Book Reviews

Book Review – Never Let Me Go, Kazuo Ishiguro


I hadn’t heard of Kazuo Ishiguro till he got the Nobel prize earlier this year. Its sad that I missed reading him all this while. The minute I heard his name, I immediately looked up his books on Kindle and found this title “Never let me go” which was very intriguing, so I bought it.

When I started reading the book, it caught my attention but wasn’t riveting like a spy novel or a classic that you never want to put down till you complete reading it. It never got that way, but Kathy, Tommy and Ruth stuck with me. I understood the mean things they said to each other, how Kathy misunderstood the lyrics of a romantic song to be for a mother and her baby, the need for Ruth to be the centre of attraction, Tommy’s sloppy ways and his uncontrollable rage…. their secrets, their collection box (well, I still have mine with stuff that means nothing to anyone else except me), the artwork and the role of the guardians.

I couldn’t understand what a donor was till a few pages into the novel. I realised that Hailsham was a place where children were being reared to be organ donors. I didn’t realise there was something about cloning till much later when Chrissie and Rodney take this trio of Kathy, Tommy and Ruth, looking for Ruth’s “possible”. Even as I didn’t catch the cloning, I was depressed to think about the possibility that children can be reared just for the sake of donating organs to other human beings. Well, organ donation has been a source of money for the poor in India and like everything else we have some “smart” people acting as the brokers making a killing in this business, pun and shun intended. So I am no stranger to the money-out-of-misery industry, but still, some vestigial feelings welled up when I thought of a bunch of orphans  being reared like animals ONLY to act as donors.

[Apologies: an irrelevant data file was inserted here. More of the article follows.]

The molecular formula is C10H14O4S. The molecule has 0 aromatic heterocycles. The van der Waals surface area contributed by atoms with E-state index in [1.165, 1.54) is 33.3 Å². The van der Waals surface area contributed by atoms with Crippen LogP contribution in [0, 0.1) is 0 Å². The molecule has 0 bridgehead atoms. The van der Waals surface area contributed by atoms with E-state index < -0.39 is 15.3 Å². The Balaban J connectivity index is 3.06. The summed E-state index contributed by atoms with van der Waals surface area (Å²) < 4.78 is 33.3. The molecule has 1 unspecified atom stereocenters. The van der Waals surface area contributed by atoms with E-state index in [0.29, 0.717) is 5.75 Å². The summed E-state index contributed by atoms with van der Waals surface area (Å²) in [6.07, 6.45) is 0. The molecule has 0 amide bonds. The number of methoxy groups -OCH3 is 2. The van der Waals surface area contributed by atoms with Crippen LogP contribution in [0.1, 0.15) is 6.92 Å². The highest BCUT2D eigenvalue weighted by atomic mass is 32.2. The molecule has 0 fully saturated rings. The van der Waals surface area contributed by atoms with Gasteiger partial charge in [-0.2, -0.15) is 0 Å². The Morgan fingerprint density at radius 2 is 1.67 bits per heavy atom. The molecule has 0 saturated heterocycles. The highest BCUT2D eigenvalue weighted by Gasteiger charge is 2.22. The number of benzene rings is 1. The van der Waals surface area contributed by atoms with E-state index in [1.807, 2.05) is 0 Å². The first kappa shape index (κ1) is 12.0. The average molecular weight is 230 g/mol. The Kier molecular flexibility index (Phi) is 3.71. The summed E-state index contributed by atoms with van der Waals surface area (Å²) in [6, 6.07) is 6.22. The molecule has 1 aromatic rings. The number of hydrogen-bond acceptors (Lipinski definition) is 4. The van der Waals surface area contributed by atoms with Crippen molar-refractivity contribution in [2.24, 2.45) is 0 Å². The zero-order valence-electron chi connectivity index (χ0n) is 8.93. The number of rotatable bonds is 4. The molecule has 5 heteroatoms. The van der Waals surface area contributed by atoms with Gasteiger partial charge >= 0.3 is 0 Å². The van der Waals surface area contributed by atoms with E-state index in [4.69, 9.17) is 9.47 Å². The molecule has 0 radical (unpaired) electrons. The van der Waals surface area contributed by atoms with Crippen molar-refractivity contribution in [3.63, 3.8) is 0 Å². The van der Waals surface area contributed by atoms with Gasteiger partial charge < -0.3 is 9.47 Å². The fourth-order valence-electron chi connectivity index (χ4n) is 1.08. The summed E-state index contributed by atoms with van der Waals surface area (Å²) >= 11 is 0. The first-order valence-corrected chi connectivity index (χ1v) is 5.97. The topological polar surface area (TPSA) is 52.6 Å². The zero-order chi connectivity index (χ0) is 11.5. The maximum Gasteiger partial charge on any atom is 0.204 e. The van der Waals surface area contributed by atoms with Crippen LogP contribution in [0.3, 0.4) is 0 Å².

The book is in Kathy’s voice and we see Hailsham and the world through her eyes… and its tough to see through the tears that accidentally well up in your eyes as you see her closest friends Ruth and Tommy “complete” – basically, donate their organs and die with some more organs being harvested.

There are several sub-stories here … but for me the story that stands out is – taking every opportunity to live fully and when you find that soulmate, don’t let go. Tommy and Kathy were obviously soulmates who stayed apart for pretty much their whole lives with Ruth inserting herself between them. Isn’t that the story we see every day? There is that one or two or three people with whom you feel complete and everything is just right – they could be your friends or a parent or the best is when they are your spouse, but we make every effort to find some Ruth to come between us. This novel beautifully shows why thats such a waste of the opportunity to live a complete life.

Am a fan now – so expect to see my reviews for all of Kazuo Ishiguro’s books soon. Never letting go …. of life.

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3 replies »

    • Katharine – I find that thought offending too, but it’s a possibility in this warped world. Nothing is sacred, everything is centered on one’s life being good…. at any cost. But this book is not about cloning and raising organ donors – that’s the backdrop, but the book itself is more about living fully, loving deeply and making the most of every opportunity we get. That’s why I was able to read it – and even then much slower than I normally read.

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